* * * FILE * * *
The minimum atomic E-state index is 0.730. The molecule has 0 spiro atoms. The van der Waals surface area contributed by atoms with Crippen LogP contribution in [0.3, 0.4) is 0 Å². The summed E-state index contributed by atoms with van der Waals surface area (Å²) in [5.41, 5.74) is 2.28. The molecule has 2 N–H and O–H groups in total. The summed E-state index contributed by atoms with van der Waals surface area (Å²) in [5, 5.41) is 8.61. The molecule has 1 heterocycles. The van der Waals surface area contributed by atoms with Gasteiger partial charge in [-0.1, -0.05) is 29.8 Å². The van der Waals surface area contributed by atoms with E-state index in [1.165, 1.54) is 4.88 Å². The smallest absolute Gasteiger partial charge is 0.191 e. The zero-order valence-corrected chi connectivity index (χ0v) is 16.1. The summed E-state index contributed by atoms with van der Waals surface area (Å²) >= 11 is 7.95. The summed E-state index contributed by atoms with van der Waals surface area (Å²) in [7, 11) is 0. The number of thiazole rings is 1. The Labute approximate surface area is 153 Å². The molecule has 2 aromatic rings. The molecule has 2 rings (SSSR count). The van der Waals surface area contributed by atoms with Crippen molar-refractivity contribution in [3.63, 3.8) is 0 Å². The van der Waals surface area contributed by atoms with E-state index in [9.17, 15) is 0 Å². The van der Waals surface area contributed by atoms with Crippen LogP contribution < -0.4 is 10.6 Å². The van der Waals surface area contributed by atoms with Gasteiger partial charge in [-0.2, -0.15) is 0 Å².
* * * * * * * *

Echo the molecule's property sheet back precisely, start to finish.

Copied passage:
The minimum atomic E-state index is 0.730. The molecule has 0 spiro atoms. The van der Waals surface area contributed by atoms with Crippen LogP contribution in [0.3, 0.4) is 0 Å². The summed E-state index contributed by atoms with van der Waals surface area (Å²) in [5.41, 5.74) is 2.28. The molecule has 2 N–H and O–H groups in total. The summed E-state index contributed by atoms with van der Waals surface area (Å²) in [5, 5.41) is 8.61. The molecule has 1 heterocycles. The van der Waals surface area contributed by atoms with Gasteiger partial charge in [-0.1, -0.05) is 29.8 Å². The van der Waals surface area contributed by atoms with E-state index in [1.165, 1.54) is 4.88 Å². The smallest absolute Gasteiger partial charge is 0.191 e. The zero-order valence-corrected chi connectivity index (χ0v) is 16.1. The summed E-state index contributed by atoms with van der Waals surface area (Å²) >= 11 is 7.95. The summed E-state index contributed by atoms with van der Waals surface area (Å²) in [7, 11) is 0. The number of thiazole rings is 1. The Labute approximate surface area is 153 Å². The molecule has 2 aromatic rings. The molecule has 2 rings (SSSR count). The van der Waals surface area contributed by atoms with Crippen molar-refractivity contribution in [3.63, 3.8) is 0 Å². The van der Waals surface area contributed by atoms with E-state index in [9.17, 15) is 0 Å². The van der Waals surface area contributed by atoms with Crippen LogP contribution < -0.4 is 10.6 Å². The van der Waals surface area contributed by atoms with Gasteiger partial charge in [-0.2, -0.15) is 0 Å².